Re: Diagnostic accuracy of serological tests for covid-19: systematic review and meta-analysis
The systematic review published in the BMJ by Bastos and colleagues  uses similar methods to our Cochrane review of antibody tests published the previous week . Both reviews searched for studies available up to the end of April 2020 which were mainly undertaken in China in hospitalised patients. However, Bastos included fewer studies and less data (40 studies, 49 test evaluations in Bastos compared with 54 studies and 89 test evaluations in our review). Bastos et al reported the same important pattern of increasing sensitivity of the tests over time – which was the headline finding of our Cochrane review. However, the Bastos review has a headline finding related to the sensitivity of point of care tests (lateral flow assays) being much lower (66%) than the laboratory based ELISA (84%) or CLIA tests (98%) which we did not report.
This result needs to be interpreted with great caution as the studies that used point of care tests were also more likely to be those in which antibody responses were assessed in the first two weeks since onset of symptoms, when all tests are known to perform poorly. For example, they include a study from Italy where the tests were used on presentation in the Emergency Department, when sensitivity was only 18% . For data on IgG, Bastos et al report that 32% of samples tested using on point of care lateral flow immunoassays were from the third week or later, compared to 69% of the samples tested using laboratory based chemiluminescent immunoassays. We found little difference between point of care and laboratory assays in our analysis as we adjusted for these differences in week of testing at the same time as comparing the test technologies. The headline finding from Bastos et al does not account for differences in week and is thus misleading - Bastos et al do report the data by week and test type in Table 6 which shows more similar results from the different test technologies for IgG in line with our findings but not data are reported for tests evaluating both IgG and IgM.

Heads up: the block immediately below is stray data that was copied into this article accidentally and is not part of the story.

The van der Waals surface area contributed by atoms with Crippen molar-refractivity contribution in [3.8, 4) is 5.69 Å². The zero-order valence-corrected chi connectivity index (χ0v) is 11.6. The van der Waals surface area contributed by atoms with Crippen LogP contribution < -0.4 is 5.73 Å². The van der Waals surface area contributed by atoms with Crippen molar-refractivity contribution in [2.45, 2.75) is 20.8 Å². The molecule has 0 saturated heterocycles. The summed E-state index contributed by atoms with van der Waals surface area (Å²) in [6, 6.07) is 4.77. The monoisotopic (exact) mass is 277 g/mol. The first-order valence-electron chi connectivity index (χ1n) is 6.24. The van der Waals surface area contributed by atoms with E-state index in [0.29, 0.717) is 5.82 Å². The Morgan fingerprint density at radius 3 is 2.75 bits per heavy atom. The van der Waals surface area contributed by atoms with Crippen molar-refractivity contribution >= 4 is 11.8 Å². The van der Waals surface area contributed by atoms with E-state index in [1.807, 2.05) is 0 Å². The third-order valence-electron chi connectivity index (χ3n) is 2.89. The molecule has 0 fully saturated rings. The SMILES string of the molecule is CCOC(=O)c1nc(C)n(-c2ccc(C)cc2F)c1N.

It would be unfortunate for a promising technology to be discarded based on an analytical quirk and a misleading conclusions as is evident in this report. We need to see studies which compare the accuracy of point of care tests with laboratory tests in the same patient samples before we can draw strong conclusions about the relative accuracy of these test types. It must also be remembered that point of care tests have benefits in terms of accessibility and speed over laboratory tests, which may make them preferable in some settings, even if they do not achieve exactly the same level of accuracy. Their development and evaluation is of importance and should continue.
 Bastos ML, Tavaziva G, Abidi SK, Campbell JR, Haraoui L, Johnston JC, Lan Z, Law S, MacLean E, Trajman A, Menzies D, Benedetti A, Khan FA. Diagnostic accuracy of serological tests for covid-19: systematic review and meta-analysis. BMJ 2020;370:m2516
 Deeks JJ, Dinnes J, Takwoingi Y, Davenport C, Spijker R, Taylor-Phillips S, Adriano A, Beese S, Dretzke J, Ferrante di Ruffano L, Harris IM, Price MJ, Dittrich S, Emperador D, Hooft L, Leeflang MMG, Van den Bruel A. Antibody tests for identification of current and past infection with SARS‐CoV‐2. Cochrane Database of Systematic Reviews 2020, Issue 6. Art. No.: CD013652. DOI: 10.1002/14651858.CD013652. (weblink https://doi.org/10.1002/14651858.CD013652)
 Cassaniti I, Novazzi F, Giardina F, et al, Members of the San MatteoPav ia COVID-19 Task Force. Performance of VivaDiag COVID-19 IgM/IgG Rapid Test is inadequate for diagnosis of COVID-19 in acute patients referring to emergency room department. J Med Virol ;30:30. doi:10.1002/jmv.25800
Competing interests: No competing interests